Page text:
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MMQB - What Changes Do You Want to See on Offense in 2019?

In his second year as offensive coordinator, Ricky Rahne can do some tinkering

Matthew O’Haren-USA TODAY Sports

Off-season workouts are in full swing at Penn State, and the players will continue to gear up throughout the spring semester for the Blue-White Game in mid-April. While the players are doing their best to improve themselves, the coaching staff will also be looking into what they can do better.

In his first full season as offensive coordinator, Ricky Rahne had a mostly successful campaign. Overall, Penn State ranked 29th in rushing yards per game, 45th in total yards per game, and 32nd in points per game. Firmly in the top third of offenses in the country. If there was one spot that the Lions faltered, it was in the passing game, where they ranked 77th in the country in passing yards per game.

Of course, we all remember the drops that plagued the receivers. Assuming the receiving corps cleans up even half of the drops in 2019, the passing game - and offense as a whole - should improve.

Still, at times it seemed as if the playcalling was predictable, or as if Rahne was going back to the same few plays time and again, whether they’d been successful earlier in the game or not.

So MMQB asks - what changes do you want to see on offense in 2019?

I have three thoughts:

1. Use two tight end sets more frequently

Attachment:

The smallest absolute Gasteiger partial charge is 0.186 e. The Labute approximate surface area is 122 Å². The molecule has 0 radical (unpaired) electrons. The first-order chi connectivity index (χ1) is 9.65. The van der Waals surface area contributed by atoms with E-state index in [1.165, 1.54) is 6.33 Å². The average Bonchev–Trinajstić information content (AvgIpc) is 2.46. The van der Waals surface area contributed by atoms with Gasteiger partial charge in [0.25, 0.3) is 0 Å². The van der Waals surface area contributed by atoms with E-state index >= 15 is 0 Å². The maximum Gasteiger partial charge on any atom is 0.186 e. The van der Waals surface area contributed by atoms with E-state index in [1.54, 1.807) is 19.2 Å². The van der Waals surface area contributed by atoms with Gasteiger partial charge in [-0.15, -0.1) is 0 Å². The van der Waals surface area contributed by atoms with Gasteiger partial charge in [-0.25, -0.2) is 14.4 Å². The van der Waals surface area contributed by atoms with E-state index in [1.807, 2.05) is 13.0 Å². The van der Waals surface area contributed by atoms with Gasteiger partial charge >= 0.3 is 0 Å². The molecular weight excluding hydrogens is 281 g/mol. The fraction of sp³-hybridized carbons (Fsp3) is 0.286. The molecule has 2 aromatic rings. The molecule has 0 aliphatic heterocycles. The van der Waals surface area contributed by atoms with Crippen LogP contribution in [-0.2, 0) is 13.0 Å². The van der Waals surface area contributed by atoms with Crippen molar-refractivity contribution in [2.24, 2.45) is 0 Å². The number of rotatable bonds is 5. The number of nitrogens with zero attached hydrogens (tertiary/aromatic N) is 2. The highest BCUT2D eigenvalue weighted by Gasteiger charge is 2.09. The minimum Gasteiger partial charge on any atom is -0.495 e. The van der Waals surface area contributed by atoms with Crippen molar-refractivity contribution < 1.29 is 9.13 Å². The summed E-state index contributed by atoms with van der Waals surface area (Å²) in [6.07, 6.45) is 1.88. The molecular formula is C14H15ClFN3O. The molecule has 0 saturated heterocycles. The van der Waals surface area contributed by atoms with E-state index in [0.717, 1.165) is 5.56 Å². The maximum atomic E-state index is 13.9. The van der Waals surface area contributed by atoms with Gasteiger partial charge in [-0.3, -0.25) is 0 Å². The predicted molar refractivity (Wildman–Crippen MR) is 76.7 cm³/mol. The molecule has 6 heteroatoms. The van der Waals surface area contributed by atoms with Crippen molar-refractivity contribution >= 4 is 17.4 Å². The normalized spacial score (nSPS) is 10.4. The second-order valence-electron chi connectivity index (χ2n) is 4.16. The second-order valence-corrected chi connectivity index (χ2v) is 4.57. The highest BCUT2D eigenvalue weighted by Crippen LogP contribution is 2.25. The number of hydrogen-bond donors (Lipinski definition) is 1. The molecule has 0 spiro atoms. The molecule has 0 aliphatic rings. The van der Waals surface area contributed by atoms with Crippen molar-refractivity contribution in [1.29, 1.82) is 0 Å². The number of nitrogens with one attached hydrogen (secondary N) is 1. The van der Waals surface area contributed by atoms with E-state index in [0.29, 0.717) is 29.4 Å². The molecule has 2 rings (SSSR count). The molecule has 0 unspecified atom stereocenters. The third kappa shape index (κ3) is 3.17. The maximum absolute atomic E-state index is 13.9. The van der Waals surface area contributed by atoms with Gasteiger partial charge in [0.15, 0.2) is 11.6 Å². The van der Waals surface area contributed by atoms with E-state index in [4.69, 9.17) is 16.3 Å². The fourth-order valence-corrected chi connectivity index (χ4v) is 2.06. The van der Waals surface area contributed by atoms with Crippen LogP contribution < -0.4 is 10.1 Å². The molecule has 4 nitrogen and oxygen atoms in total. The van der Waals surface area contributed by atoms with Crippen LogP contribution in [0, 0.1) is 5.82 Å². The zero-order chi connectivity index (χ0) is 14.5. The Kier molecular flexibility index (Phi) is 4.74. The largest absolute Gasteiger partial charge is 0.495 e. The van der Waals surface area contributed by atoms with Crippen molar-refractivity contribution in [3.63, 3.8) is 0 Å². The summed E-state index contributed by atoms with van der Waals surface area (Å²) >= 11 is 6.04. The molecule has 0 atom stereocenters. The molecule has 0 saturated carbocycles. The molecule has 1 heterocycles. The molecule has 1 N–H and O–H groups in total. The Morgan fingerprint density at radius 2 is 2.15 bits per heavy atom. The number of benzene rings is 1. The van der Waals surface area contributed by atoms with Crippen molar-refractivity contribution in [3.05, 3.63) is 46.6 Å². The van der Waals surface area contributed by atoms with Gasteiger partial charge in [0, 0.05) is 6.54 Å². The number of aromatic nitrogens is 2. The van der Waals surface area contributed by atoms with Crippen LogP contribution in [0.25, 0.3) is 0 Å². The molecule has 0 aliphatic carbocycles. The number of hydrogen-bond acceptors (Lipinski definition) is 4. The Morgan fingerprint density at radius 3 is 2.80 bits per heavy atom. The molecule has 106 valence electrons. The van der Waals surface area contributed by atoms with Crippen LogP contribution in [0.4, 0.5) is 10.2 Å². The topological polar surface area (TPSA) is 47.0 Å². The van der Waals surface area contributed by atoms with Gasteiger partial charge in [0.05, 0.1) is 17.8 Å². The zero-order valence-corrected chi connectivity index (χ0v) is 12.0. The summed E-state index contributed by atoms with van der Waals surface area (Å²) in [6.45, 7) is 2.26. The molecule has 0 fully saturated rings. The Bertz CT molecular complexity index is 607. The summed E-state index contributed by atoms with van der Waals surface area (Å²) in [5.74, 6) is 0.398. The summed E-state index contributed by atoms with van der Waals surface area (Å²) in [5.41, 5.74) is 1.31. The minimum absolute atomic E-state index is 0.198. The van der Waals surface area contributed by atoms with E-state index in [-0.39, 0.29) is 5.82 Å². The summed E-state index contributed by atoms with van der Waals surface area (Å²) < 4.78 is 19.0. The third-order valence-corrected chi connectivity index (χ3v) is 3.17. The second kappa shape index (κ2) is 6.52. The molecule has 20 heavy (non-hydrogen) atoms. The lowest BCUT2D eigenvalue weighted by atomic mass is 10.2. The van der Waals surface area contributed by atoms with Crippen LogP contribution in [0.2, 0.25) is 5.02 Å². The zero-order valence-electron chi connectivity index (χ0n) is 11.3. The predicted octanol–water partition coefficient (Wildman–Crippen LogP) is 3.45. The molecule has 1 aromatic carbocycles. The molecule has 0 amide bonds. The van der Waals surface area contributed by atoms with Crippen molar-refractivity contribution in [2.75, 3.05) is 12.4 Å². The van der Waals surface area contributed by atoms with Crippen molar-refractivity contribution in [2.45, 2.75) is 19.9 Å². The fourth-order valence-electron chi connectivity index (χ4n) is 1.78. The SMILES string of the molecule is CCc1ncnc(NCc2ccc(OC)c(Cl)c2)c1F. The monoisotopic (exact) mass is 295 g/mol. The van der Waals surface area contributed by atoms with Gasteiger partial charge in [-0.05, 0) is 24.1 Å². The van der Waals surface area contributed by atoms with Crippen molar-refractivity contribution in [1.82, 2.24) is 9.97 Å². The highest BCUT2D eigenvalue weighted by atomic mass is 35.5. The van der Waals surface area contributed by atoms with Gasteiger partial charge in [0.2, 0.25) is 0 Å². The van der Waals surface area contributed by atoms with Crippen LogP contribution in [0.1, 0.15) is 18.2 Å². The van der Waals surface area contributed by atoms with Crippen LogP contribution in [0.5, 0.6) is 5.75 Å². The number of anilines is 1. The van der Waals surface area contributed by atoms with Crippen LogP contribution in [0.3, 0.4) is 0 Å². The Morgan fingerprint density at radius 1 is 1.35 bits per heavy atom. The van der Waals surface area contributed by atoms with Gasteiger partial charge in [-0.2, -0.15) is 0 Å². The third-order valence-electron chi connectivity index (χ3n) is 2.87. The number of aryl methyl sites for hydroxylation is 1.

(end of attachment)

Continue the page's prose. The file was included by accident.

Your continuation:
The tight end depth chart in 2018 was okay, but when Danny Dalton got dinged up, and Jonathan Holland disappeared off the face of the Earth, it was basically down to just Pat Freiermuth and Nick Bowers.

2019 should feature Zack Kuntz as well, giving the team three extremely athletic tight ends. A few more two tight end sets would get athletic playmakers on the field - and would also be useful if the wide receivers continue to have the dropsies.

2. Use two running back sets more frequently

Overall, I had no real issues with the run game in 2018. The tackles for loss were way down, and Miles Sanders did an admirable job filling in for Saquon Barkley. Ricky Slade also showed some impressive speed - when he wasn’t in the doghouse.

Still, the running back room next year will feature a slew of former four-star running backs, including Slade, CJ Holmes, and incoming freshmen Noah Cain and Devyn Ford, not to mention speedster Journey Brown. It’s unlikely that both of the freshmen will redshirt, so the offensive staff will have to figure out a way to spread touches around. What better way than to occasionally throw two running backs out there at the same time?

3. Be just a tad more creative in playcalling - and have fun!

It often felt like the offense was pretty good for the first couple drives in a game, and then they’d settle into a lull for a quarter or two. Many coaches script their first drive, or the first 10 plays, based on film study. In these early goings, Rahne was pretty good. It seemed like situational playcalling eluded him at times - for instance, throwing the ball late against Michigan State, needing to run the clock down.

I’d say the biggest thing for Ricky to do this upcoming season is to just get a little bit more creative. Sure, a play may work once or twice, but don’t go back to it over and over again - sooner or later the defense will figure out what you’re up to.

Similarly, I’d love to see just a bit more fun out there as well - go with some trickeration every once in a while! Who doesn’t love a good hook and lateral, or a double reverse, or a halfback option?

These coaches are in the business of winning games, and it seems like they can take it too seriously at times. You can win and have fun at the same time, there are no rules against that. So reach into the bag of tricks and see what happens!

Here’s hoping 2019 will see some improvements on a solid-if-unspectacular 2018 season.